By Chris Morris
October 23, 2017

Social Security checks have been relatively unchanged since the start of 2015, but recipients could have a little more pocket change starting next year.

The Social Security Administration has approved a 2% cost of living adjustment. That will result in the average retired worker getting an extra $27 per month. (This year’s adjustment was 0.3%; there was no change in 2016.) Next year’s uptick is not a lot, admittedly, but it’s the third-biggest increase since 2009.

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Unfortunately, if you’re on Medicare, you may never see it.

Medicare recipients who have their Plan B premiums deducted from their monthly Social Security check may not receive any notable increase. A rule called the “hold harmless clause” has makes sure that Part B monthly premiums don’t rise at a faster pace than Social Security’s cost of living adjustments. That will likely eat up the extra monthly income.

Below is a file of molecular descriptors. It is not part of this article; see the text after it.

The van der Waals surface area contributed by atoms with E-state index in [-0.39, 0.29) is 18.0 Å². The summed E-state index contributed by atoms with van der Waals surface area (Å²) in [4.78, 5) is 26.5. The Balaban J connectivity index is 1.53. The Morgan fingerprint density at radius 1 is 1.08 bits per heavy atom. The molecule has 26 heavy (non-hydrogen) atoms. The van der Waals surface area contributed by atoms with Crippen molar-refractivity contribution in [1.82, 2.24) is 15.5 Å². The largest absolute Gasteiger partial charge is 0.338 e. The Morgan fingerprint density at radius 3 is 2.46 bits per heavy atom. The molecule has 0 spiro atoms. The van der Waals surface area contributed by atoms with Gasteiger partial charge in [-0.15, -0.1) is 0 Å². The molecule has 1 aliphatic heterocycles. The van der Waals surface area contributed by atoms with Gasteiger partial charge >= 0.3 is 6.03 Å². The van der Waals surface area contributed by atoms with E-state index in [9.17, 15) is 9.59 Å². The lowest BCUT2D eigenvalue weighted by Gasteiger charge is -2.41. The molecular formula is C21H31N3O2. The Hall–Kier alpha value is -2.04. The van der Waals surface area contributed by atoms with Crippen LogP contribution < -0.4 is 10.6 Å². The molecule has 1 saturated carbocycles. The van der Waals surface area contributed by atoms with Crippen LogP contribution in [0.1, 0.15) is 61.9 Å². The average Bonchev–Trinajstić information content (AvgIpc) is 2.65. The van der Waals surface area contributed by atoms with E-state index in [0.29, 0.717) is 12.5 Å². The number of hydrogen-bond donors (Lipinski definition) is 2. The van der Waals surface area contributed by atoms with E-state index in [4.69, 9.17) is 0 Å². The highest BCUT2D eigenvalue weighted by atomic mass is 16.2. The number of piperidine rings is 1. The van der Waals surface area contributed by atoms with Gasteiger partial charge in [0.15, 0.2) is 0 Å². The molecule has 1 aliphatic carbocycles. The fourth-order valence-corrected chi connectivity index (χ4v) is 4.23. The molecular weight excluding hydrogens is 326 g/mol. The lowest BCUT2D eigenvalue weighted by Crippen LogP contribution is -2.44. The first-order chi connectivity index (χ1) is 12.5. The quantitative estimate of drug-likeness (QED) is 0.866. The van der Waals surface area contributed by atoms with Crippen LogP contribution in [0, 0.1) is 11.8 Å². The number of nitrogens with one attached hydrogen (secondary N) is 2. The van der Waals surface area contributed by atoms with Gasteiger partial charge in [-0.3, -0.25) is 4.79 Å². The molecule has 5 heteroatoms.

If you’ve held off on collecting Social Security until you qualify for the maximum monthly payout, and you qualify for the maximum taxable earnings cap, you’re in luck, though. The SSA has bumped that amount by $101 per month, bringing it to $2,788 per month starting next year.

Curious just how much more you’ll see in your checks next year? Retirees can check their online statements in December to find out the exact amount of their increase.

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